BarbaraS said...

This post and the stanzas you quote remind me of old Oscar's quote: 'All art is useless.'

And I know there's a whole debate that still rages about that, but thanks for the lines and the thoughts about them.

Rob said...

I had to switch my moderatorial censor powers on comments for a short time, by the way, due to an over-enthusiastic Taiwanese spammer.

Back to normal now, I hope...

Anonymous said...

Reacting in blind extemporised response, to only the eight lines, not familiar with Polish or the poetry of Milosz, or knowing if Herbert improves, de-proves or delivers equal poetic probity - the first thing to affect the eye is

a small broken soul
with *a* great self-pity

...thinking, why is the indefinate article there, one raggy letter sticking out and stopping my eye, causing the initial instictive response which led to its removal and discovering there is no compelling reason for it to be there and indeed its removal causes an elevation of the metrical and grammatical grace, the acoustic flow improves.

The score at this point in a game-with-self exercise for the purpose of Creation - in the sense that this is from whence i came and will return, in the most fundamental aspect of being a miniscule irrelevance in the fabric, rubric and workings of the observable and unobservable universe and beyond to eternal space and time where Lir and the primordial force of Chaos link to their beings, the lyric practitoners who are the polysemic we and they both at once, and thinking, why, why does that one letter prime placed vowel in both latin and ogham orthographies affect one so?

Then, reading the scene, and being struck by an opaque paucity of startling pictures the narrator makes and asking, why does H and/or M not move one so Dizzer lah, howz it fink, do those eight lines conduct an amazing fidelity and back-look reflecting a veracity of those ancient gods, or not?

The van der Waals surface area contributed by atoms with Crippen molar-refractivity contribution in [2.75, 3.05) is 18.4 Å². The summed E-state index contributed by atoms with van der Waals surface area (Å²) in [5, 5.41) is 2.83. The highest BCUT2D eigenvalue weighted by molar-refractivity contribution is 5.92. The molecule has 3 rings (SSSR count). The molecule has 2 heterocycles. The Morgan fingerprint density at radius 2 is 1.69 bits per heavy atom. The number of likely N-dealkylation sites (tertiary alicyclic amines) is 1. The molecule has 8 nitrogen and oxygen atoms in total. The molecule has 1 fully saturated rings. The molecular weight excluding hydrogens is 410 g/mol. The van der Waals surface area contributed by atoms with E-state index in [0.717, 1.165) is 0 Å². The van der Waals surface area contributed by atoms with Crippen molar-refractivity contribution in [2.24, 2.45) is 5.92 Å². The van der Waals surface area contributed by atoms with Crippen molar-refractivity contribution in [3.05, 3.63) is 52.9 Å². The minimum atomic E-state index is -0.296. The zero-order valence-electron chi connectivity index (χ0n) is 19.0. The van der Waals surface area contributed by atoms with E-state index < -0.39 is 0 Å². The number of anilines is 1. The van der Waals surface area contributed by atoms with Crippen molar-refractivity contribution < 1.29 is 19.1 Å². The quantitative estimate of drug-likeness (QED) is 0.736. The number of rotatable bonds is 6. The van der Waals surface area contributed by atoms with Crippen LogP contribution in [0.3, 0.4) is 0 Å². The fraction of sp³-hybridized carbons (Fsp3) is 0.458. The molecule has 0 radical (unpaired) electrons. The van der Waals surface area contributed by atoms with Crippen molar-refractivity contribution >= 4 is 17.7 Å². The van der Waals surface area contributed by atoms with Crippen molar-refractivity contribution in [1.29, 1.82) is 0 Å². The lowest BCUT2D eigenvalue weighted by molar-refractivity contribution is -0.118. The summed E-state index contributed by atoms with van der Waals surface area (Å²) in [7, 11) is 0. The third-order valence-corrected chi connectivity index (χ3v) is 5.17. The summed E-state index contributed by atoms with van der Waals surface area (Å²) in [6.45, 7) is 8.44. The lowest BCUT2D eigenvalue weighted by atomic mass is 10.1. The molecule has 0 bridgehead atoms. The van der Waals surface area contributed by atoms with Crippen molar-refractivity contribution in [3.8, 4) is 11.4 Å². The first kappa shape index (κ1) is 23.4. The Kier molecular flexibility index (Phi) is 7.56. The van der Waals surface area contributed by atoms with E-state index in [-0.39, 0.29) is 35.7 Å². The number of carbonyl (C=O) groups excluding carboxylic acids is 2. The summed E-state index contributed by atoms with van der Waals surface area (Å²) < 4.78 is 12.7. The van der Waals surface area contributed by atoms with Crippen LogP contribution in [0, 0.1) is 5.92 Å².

And i thought the first two lines are very promising, the opportunity to take us from an already elevated space, to outer space and then static till we reach a descending second stanza and end up at a Larkin departure-point of curtains and hotels.

My imagination carried off into visions of spank mag and wallpaper dawns?

Curtains aloft
Tables behave
Art is a stolen
Visitor grove
oaken plumes of burnished
mauve, two nymphs
bent asking,

can you see them
talking out of there
hole...

or is it just me bein fick?

coz

if art for its subject
will have a broken jar
a small broken soul
with a great self-pity

what will remain after us
will be like lovers weeping
in a small dirty hotel
when wallpaper dawns

ya bro, a Bosch CB8 520
interrogating oranges
Cuban general, oh oh oh
oh what a lovely bored

soldier loosening off
spank mags and My Guy

Jackie and Cosmo, Loaded
whatever happened to lads

did s/he wear chaps, Erato

utter the magic haloo?

deemikay said...

Quite. :|

Ethan said...

It's the question readers ask instinctively, and writers avoid by pretending it's gauche: are you telling anything I don't already know?

I quite liked the poem, I think the translators did their job, and I feel the same way, Rob.